The virus is shed in droppings, so if produce is contaminated and not cleaned well, and served raw, then I think there could be a risk. You'd have to decide what the risk is of wild birds in your area, or the area where produce is grown, having Avian flu. This hasn't been addressed by the media as far as I can find. I don't know how long the virus is viable on surfaces. It sounds like it is transmissible by touch as well as respiratory.
As a gardener who also provides habitat for wild birds, I'd like to know more on this topic
eggs should be safe if properly handled.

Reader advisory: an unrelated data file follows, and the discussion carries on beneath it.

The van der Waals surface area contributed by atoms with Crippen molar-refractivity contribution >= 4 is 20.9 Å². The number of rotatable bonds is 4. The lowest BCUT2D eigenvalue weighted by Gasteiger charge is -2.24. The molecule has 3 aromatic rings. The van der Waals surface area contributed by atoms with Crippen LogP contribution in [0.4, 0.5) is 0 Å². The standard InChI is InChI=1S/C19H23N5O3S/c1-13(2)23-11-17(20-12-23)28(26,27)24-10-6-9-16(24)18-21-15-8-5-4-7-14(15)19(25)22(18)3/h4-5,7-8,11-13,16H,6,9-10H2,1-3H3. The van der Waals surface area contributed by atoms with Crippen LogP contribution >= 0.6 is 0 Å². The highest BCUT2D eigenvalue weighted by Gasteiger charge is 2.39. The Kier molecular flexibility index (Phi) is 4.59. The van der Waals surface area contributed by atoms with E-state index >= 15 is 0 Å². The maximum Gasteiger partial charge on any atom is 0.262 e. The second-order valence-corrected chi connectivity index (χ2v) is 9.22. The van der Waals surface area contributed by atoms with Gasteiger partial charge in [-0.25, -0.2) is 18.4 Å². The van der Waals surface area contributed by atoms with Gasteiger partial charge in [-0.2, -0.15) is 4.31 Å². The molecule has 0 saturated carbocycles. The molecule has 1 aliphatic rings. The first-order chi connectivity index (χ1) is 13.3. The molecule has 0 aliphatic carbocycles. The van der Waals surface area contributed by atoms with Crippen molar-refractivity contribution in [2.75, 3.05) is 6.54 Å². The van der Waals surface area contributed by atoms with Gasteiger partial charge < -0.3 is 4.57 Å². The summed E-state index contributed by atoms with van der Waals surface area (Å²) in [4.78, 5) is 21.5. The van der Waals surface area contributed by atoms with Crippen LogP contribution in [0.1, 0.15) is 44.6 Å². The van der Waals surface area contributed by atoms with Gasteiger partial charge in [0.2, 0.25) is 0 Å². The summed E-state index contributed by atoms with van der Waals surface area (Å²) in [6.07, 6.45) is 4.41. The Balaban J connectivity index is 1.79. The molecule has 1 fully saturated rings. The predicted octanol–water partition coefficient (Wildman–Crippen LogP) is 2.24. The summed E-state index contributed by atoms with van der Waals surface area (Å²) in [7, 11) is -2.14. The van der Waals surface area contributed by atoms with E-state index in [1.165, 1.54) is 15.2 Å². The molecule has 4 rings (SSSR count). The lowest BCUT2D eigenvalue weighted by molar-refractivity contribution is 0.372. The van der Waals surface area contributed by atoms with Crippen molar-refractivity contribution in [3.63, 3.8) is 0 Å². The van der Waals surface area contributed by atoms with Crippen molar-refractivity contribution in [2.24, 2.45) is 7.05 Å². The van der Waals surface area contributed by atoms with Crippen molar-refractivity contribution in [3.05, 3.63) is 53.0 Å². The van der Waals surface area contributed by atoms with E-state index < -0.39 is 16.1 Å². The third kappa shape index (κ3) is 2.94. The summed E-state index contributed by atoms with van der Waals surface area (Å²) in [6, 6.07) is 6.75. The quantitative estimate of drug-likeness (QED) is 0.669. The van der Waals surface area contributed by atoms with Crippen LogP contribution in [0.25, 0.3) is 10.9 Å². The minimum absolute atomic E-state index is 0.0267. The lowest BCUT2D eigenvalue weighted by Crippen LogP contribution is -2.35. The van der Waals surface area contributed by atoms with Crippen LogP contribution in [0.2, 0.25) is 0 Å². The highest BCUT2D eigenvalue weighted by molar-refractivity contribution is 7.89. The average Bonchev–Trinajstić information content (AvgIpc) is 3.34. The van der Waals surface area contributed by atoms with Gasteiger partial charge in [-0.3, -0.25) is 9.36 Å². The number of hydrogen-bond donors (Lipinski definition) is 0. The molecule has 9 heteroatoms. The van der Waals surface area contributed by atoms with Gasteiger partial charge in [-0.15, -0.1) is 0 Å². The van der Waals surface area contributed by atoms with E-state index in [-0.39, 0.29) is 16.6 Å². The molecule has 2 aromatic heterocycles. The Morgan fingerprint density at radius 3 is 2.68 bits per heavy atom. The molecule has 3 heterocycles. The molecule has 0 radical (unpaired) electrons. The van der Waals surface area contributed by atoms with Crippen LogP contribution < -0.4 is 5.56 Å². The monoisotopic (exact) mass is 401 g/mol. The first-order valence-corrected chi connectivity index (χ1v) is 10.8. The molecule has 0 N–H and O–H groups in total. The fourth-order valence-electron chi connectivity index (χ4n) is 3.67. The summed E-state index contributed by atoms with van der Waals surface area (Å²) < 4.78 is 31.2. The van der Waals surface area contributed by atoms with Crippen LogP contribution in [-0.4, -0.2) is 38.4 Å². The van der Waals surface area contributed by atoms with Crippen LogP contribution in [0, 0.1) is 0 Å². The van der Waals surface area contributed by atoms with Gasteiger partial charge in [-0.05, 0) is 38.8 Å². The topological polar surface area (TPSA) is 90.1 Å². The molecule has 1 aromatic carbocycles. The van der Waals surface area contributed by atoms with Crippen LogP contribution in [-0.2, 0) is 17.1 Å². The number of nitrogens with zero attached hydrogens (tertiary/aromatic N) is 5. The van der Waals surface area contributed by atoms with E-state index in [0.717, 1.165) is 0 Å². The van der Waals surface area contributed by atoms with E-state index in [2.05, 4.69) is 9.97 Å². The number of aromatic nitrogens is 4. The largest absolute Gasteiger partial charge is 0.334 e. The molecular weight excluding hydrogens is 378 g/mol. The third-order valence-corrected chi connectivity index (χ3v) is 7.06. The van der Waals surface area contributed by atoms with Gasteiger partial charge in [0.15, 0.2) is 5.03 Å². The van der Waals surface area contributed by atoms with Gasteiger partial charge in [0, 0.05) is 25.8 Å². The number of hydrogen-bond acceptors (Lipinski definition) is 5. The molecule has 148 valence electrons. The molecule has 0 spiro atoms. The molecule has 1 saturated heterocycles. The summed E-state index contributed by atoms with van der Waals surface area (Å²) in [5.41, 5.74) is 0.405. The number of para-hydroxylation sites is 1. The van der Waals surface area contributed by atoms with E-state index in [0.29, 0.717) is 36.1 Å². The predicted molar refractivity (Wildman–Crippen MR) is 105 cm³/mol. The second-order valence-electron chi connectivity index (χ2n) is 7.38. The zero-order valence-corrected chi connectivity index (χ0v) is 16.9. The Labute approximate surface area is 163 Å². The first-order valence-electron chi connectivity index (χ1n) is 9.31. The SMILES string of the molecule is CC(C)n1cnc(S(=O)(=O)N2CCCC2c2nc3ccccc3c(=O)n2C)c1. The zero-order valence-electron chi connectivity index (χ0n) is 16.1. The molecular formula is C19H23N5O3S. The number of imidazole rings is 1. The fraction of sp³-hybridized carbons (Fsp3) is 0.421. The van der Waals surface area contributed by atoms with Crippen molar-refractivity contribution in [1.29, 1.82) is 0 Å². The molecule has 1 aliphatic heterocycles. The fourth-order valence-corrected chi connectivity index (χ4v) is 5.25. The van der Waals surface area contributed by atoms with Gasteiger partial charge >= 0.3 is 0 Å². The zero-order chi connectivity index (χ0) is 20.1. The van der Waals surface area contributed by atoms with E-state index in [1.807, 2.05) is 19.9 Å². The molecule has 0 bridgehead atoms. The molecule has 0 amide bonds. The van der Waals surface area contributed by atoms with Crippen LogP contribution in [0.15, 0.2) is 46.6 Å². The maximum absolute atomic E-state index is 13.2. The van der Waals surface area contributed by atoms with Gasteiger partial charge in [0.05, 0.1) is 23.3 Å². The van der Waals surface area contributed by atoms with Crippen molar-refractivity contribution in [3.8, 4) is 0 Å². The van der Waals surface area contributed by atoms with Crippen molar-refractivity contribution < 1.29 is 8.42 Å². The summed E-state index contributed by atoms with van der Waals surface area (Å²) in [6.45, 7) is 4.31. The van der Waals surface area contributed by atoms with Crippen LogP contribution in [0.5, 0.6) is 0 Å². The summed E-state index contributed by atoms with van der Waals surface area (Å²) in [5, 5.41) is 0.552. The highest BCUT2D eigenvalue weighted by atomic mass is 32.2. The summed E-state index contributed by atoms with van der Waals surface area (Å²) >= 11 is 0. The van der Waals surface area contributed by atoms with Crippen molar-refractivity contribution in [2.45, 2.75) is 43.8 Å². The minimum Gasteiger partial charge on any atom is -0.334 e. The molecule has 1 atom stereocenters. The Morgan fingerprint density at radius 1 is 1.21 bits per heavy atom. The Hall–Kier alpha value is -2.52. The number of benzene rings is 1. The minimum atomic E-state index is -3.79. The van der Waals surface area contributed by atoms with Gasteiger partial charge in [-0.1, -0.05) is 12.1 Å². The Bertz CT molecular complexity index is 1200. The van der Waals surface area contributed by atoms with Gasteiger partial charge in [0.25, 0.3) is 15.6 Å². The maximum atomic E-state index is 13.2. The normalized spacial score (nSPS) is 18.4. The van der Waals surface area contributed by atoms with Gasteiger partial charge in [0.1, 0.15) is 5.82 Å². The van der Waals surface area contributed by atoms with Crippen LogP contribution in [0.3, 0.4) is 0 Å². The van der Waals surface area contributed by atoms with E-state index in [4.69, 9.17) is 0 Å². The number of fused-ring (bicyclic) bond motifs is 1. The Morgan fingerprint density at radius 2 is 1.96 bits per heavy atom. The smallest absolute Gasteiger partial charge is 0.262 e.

"Proper handling and cooking provides protection against avian influenza and other viruses and bacteria such as Salmonella and E. coli. Thoroughly cooking poultry meat and eggs provides therefore further safety assurance in the unlikely event that H5N1 virus be present in raw poultry products entering the food chain. The H5N1 virus is sensitive to heat. Normal temperatures used for cooking (70oC in all parts of the food - check with a food thermometer) will kill the virus. Consumers need to be sure that all parts of the poultry are fully cooked (no "pink" parts) and that eggs, too, are properly cooked (no "runny" yolks). The H5N1 virus, if present in poultry meat, is not killed by refrigeration or freezing. The virus is sensitive to disinfectants and as with bacteria, good hygienic practices (disinfection of surfaces and good personal hygiene, particularly hand washing) will help control this hazard. " https://www.eufic.org/en/food-safety/article/avian-influenza-is-it-safe-to-eat-poultry-meat-and-eggs